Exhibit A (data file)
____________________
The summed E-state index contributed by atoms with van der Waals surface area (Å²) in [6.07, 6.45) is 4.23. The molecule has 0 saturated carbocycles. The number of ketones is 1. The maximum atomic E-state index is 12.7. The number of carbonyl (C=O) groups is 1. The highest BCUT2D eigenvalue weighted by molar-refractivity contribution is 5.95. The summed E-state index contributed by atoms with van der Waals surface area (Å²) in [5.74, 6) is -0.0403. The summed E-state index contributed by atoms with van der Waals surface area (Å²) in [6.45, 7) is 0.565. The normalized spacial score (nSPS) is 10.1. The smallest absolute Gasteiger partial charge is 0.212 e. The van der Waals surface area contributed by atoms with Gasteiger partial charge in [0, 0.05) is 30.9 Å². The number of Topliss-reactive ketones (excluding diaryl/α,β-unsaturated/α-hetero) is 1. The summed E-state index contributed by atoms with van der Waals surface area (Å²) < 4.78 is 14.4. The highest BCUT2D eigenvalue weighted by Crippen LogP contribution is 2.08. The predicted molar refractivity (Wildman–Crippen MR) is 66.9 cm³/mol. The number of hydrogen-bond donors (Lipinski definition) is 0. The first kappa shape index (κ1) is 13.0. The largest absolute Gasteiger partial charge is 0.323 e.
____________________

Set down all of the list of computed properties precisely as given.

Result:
The summed E-state index contributed by atoms with van der Waals surface area (Å²) in [6.07, 6.45) is 4.23. The molecule has 0 saturated carbocycles. The number of ketones is 1. The maximum atomic E-state index is 12.7. The number of carbonyl (C=O) groups is 1. The highest BCUT2D eigenvalue weighted by molar-refractivity contribution is 5.95. The summed E-state index contributed by atoms with van der Waals surface area (Å²) in [5.74, 6) is -0.0403. The summed E-state index contributed by atoms with van der Waals surface area (Å²) in [6.45, 7) is 0.565. The normalized spacial score (nSPS) is 10.1. The smallest absolute Gasteiger partial charge is 0.212 e. The van der Waals surface area contributed by atoms with Gasteiger partial charge in [0, 0.05) is 30.9 Å². The number of Topliss-reactive ketones (excluding diaryl/α,β-unsaturated/α-hetero) is 1. The summed E-state index contributed by atoms with van der Waals surface area (Å²) < 4.78 is 14.4. The highest BCUT2D eigenvalue weighted by Crippen LogP contribution is 2.08. The predicted molar refractivity (Wildman–Crippen MR) is 66.9 cm³/mol. The number of hydrogen-bond donors (Lipinski definition) is 0. The first kappa shape index (κ1) is 13.0. The largest absolute Gasteiger partial charge is 0.323 e.